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ORBITAL RING of iron, steel, eighteen karat gold, black diamond, uncut diamond; 3.2 centimeters diameter, 2007. Photograph by Rob Jackson
Rob Jackson

A Passion for

Discarded Beauty





Rob Jackson often keeps his eyes focused on the ground, searching for old nails, “road metal,” or any scrap of iron or steel with an intriguing surface texture. He transforms this debris into fine jewelry, presenting his precious bits of detritus as many jewelers present costly gemstones. His subtle work offers viewers the pleasure of discovering the exquisite charms of aged ferrous metals—pitted and scarred surfaces that suggest the otherworldliness of meteorites or the elegant striations of the grain of centuries-old, handhewn metal. Appreciating the understated beauty in his work takes time and requires a keen eye and sensitive touch. The rewards of this patient observation are not immediate, but they are deep and hint at the eternal continuum of time.

Jackson uses many forms of old metal—ball bearings, nuts, screws, washers, scraps—but he is drawn most intensely to nails. Once, in 1988, while hiking up Overlook Mountain in the Catskills, he found the site of a Victorian resort that had burned decades earlier. The ground was littered with hundreds of used, charred and weathered wrought iron nails that he collected, featured in his work, and turned to as inspiration for years. To him, they “looked like little Giacometti sculptures.” Now he has piles of nails in his studio, some neatly sorted by where he found them and others by size, from upholstery tacks to railroad spikes. Special ones he sets aside for extra consideration. Jackson does not rush—often he will keep an admired piece of metal within sight of his workbench for a long time before incorporating it into a work. He explains, “Some pieces I don’t know if I’ll do anything with them, I just like them as they are. Sometimes it’s a challenge to use them without taking away from what’s there, without losing the integrity of the piece.” The history of the objects—that a craftsman made them, that a worker hammered them to build a structure, that they served a purpose for decades or even centuries before he found them—captivates and enthralls him. He also finds humor in the act of transforming these forgotten functional items into wearable art.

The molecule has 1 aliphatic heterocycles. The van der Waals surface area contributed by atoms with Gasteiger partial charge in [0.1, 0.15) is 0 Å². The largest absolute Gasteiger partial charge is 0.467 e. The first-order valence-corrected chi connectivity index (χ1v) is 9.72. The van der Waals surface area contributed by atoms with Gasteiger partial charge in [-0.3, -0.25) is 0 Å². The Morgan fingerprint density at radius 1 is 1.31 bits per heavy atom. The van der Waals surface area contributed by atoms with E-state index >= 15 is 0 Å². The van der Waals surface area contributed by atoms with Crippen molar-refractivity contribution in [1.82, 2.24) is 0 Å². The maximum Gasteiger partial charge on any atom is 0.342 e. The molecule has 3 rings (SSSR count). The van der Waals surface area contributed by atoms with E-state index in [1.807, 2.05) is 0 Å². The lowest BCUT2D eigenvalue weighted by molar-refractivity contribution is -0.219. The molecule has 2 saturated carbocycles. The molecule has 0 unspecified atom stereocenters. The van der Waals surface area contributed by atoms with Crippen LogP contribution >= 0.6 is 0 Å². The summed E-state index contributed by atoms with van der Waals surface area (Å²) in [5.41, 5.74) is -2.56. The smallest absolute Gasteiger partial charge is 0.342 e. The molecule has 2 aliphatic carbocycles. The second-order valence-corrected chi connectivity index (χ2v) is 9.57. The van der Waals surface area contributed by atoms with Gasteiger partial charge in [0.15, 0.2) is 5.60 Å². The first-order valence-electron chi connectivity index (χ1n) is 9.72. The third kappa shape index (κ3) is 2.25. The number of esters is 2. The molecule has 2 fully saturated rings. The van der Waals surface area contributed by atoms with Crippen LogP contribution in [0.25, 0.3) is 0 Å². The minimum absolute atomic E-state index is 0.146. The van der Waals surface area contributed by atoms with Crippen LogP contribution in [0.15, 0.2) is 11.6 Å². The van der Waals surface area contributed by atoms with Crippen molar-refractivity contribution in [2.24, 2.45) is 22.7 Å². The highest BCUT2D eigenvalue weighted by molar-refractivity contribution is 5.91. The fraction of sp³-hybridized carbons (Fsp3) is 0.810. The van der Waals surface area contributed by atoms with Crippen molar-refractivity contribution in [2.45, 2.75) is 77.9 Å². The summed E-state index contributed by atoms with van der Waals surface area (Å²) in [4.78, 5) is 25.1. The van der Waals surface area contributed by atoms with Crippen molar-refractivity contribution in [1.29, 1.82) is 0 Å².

Ashley Callahan
Ashley Callahan is an independent scholar and curator in Athens, Georgia, with a specialty in modern and contemporary American decorative arts. She has written books and curated exhibitions on sisters Ilonka and Mariska Karasz, Hungarian-born modern designers based in New York, and Henry Eugene Thomas, a Colonial Revival furniture craftsman from Athens. She currently is writing a book on the history of chenille fashion for the University of Georgia Press. She interviewed jeweler Rob Jackson in his studio and left with a heightened awareness of the beauty of worn surfaces.




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